A battle is currently raging to rebut the calumny in the court of world opinion that ‘Israel is a ‘white settler’ state. Leftist groups in the US have recently gone further, and tarred all Jews – not just Zionists in Palestine – with the ‘white’ brush. The postcolonial orthodoxy is that Palestinian ‘people of color’ are the true natives; Jews are foreign interlopers who have ‘stolen’ their land.
My organisation, Harif, the UK Association of Jews from the Middle East and North Africa, has been playing its part in trying to dispel these myths. Harif was founded to raise awareness of the post-war destruction and dispossession of ancient Jewish communities in the Arab and Muslim world and their transplantation, in large part, to Israel. But does making the case for Sephardi/Mizrahi Jews necessarily detract from the right of Ashkenazi Jews to self-determine in Israel? Does the fact that our sister organisation JIMENA have an ‘I’ in its name that stands for Indigenous – imply that non Sephardim/Mizrahim are not indigenous?
The purpose of groups such as Harif and JIMENA is to draw special attention to a sector of the world Jewish population whose existence is routinely denied or ignored. The Mizrahim never left the ‘Arab’ world – they merely moved from one corner of the region to another. It is essential emphasize their indigeneity vis-a-vis the Arabs, who arrived in the greater Middle East and North Africa 1,000 years after the Jews. Native Jews, who now happen to comprise the majority of the Jews of Israel, also have a specific quarrel with Arab and Muslim states: these regimes need to be called to account for ‘ethnically cleansing’ their Jews. Our job is to advocate for Mizrahi rights to justice – recognition and redress. The plight of Middle Eastern Jews is also essential to understanding the ongoing Arab and Muslim conflict with Israel and the persecution of minorities.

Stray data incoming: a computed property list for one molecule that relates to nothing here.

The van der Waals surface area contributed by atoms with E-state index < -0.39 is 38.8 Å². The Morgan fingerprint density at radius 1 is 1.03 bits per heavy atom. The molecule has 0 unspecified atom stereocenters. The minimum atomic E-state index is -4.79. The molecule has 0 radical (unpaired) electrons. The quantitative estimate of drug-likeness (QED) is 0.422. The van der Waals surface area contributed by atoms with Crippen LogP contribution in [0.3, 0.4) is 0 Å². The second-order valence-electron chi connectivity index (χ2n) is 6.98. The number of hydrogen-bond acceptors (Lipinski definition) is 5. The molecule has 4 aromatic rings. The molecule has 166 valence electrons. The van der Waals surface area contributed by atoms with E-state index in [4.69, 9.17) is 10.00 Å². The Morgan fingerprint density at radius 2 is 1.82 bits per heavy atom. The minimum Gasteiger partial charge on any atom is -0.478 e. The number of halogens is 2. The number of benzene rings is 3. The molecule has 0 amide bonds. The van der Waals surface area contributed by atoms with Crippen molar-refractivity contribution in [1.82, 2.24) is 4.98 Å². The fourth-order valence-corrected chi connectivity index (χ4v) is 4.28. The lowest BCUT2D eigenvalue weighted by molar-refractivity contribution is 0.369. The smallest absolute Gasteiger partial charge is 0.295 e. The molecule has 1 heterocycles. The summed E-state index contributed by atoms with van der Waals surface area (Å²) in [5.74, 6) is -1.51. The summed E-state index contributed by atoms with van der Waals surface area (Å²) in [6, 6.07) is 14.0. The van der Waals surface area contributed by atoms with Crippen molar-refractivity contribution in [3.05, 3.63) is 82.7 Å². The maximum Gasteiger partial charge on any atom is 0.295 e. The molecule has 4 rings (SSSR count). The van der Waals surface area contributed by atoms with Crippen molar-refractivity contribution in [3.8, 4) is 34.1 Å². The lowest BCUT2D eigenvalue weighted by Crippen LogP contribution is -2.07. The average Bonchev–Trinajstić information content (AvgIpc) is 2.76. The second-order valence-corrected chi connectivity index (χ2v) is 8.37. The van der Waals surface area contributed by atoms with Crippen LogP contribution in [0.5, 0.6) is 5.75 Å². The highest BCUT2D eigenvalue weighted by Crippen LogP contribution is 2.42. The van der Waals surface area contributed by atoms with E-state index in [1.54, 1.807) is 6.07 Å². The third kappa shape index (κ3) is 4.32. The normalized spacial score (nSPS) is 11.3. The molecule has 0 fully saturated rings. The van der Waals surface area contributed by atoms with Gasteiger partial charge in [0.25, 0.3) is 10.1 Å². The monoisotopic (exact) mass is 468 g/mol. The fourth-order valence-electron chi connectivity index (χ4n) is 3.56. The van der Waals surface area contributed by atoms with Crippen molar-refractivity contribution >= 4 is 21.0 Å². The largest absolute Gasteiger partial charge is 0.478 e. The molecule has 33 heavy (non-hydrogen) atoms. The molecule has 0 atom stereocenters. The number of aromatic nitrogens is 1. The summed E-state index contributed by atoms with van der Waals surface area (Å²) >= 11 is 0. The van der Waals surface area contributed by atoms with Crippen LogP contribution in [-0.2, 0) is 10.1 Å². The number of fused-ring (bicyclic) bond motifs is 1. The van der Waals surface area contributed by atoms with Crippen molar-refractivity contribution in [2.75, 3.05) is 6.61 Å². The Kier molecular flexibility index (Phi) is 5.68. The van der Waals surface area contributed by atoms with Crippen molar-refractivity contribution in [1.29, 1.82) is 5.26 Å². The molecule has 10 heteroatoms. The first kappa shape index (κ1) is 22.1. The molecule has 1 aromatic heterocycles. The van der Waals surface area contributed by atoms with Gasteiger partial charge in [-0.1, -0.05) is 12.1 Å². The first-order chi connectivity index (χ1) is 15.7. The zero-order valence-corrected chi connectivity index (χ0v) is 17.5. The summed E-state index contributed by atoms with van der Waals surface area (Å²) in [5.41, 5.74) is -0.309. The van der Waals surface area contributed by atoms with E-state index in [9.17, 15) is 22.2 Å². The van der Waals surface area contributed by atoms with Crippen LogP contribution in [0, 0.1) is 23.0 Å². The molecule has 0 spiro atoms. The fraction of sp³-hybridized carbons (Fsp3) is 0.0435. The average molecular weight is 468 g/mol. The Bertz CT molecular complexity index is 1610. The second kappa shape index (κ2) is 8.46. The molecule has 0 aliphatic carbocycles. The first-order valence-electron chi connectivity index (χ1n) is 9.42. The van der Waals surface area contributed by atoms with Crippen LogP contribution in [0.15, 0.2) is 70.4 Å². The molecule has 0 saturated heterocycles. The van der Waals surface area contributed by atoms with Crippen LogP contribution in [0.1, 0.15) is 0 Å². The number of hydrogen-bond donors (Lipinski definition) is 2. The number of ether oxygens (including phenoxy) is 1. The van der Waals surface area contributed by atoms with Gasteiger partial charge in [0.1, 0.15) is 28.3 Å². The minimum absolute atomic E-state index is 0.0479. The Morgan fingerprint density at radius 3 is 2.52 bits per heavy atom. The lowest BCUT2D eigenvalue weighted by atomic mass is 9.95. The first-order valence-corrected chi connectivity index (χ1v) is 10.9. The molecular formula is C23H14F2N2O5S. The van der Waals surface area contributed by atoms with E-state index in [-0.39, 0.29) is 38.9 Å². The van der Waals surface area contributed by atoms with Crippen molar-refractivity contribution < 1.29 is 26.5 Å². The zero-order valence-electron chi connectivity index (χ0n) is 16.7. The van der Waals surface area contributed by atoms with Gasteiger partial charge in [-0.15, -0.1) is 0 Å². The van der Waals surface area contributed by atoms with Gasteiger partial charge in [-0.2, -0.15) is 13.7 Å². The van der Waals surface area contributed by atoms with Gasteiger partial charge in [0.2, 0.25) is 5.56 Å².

There is another important goal: to vindicate the legitimacy of the sovereign state of Israel in the modern Middle East. As an aboriginal people of the Middle East the Jews of the region have no less a right to a state of their own in their ancestral homeland. In the words of the great Tunisian-Jewish writer Albert Memmi:’if one were to base oneself on this legitimacy and not on force and numbers, then we have the same rights to our share of these lands – neither more nor less – than the Arab Muslims.’
To campaign for Mizrahi rights is not to delegitimize Ashkenazi Jews. Jews from East and West form one Middle Eastern people, whose two halves have become reunited in their ancestral homeland.
Jews from the West were often treated as swarthy aliens during their 2,000-year peregrinations in Europe, and have closer genetic links with their Sephardi and Mizrahi brethren than they do with non-Jewish Europeans. Nowadays it is fashionable to smear Ashkenazi Jews as Khazar converts with no roots in the Middle East. Replacement theology declares Jesus to be a Palestinian and the Palestinian Arabs the new Jews.
It was not always thus. Only 75 years ago, millions of Jews became non-white sub-human victims of the Nazi genocide. They had been despised as exotic, but unwanted, outsiders in Europe. As the Israeli novelist Amos Oz wrote:’When my father was a little boy in Poland, the streets of Europe were covered with graffiti,”Jews go back to Palestine’, or sometimes worse:’Dirty Yids, piss off to Palestine’. When my father revisited Europe fifty years later, the walls were covered with new graffiti,’Jews get out of Palestine.’
A disturbing new trend in the West sees Jews no longer as an oppressed minority, but part of the white establishment, identified with wealth, success and power.
For all the reasons listed in Dani Behan’s excellent article, Ashkenazim are part of the nation of Israel. Ashkenazi, Sephardi, Mizrahi are mere geographic terms.
Now that the pernicious vogue for describing all Jews as ‘white’ is spreading in leftist circles in the US, it is important for all Jews to show our credentials as ‘people of color’, no matter how silly and reductive this label is.
We are all one people, with a common origin and a common destiny.